Pre-Marital Ring Woes

January 10, 2008 at 9:17 pm 11 comments

As Heidi and Spencer illustrated with their extremely surface level relationship on The Hills, not all engagements pan out. No good friends of mine have ever called off their wedding but I did have an acquaintance in college whose engagement went sour. She was a 19-year old looking for an “established” man and she found him at the Belmont, most likely in the complex hot tub. After two weeks of impressing her with his car DVD player and other such fineries, the deal was done. He proposed with a 2.5 carat ring and she accepted wholeheartedly. After getting to know one another, in say, two months time, they came to the mutual realization that they were extremely incompatible in almost every area that counted. Then the war began over who was going to keep the ring.

Out of vengeance she declared she would keep it, sell it and buy a red sports car with the proceeds. He demanded that it was given with the expectation of a contract being fulfilled, and since the contract was voided, the goods had to be returned. After some plentiful involvement from attorneys, it was determined that she would have to return the ring.

In this article debating the ring-return question, Emily Post says that regardless of who breaks off the engagement, the ring should always be returned. But beware to any IRF readers on the verge of proposing to their Valentine this year: if a ring is given on Valentine’s Day or Christmas, courts generally rule that the ring is classified simply as a gift.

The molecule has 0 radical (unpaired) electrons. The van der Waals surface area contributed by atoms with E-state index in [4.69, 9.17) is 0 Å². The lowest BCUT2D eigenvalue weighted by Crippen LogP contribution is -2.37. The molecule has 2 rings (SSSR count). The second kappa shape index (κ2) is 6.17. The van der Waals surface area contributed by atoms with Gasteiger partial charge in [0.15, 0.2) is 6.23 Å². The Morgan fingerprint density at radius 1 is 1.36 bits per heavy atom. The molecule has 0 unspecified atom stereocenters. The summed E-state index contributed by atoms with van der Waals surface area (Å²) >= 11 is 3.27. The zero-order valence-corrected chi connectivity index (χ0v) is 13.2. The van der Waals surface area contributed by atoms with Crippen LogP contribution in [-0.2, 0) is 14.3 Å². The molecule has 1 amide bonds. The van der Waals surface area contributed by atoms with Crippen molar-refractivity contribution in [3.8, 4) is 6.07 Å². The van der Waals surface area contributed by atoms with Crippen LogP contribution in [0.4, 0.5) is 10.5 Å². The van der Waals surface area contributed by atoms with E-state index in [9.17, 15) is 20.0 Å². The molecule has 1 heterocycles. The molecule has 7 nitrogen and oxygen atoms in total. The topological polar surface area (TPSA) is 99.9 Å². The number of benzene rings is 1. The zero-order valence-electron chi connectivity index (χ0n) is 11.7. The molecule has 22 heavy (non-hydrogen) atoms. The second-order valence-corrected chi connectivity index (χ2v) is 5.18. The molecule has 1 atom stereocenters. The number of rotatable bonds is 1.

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Entry filed under: Commentary, JL's Posts, Manners and Grammar. Tags: , , , .

Gift ideas for 2008 But Can You Annul the Memories?

11 Comments Add your own

  • 1. lemare  |  January 11, 2008 at 12:52 am

    JL, upon reading this book, I pulled out my Manners Bible: Miss Manners Guide To Excruciatingly Correct Behavior. This is not the first time I’ve mentioned Judith Martin on IRF, and it certainly won’t be the last. She had some things to say on the matter.

    Some parents wrote in speaking of a broken engagement (the groom dumped their daughter). She returned the ring, as he claimed it was his personal property. Therefore, the parents feel that he should reimburse THEM for the wedding dress return and nonrefundable deposits.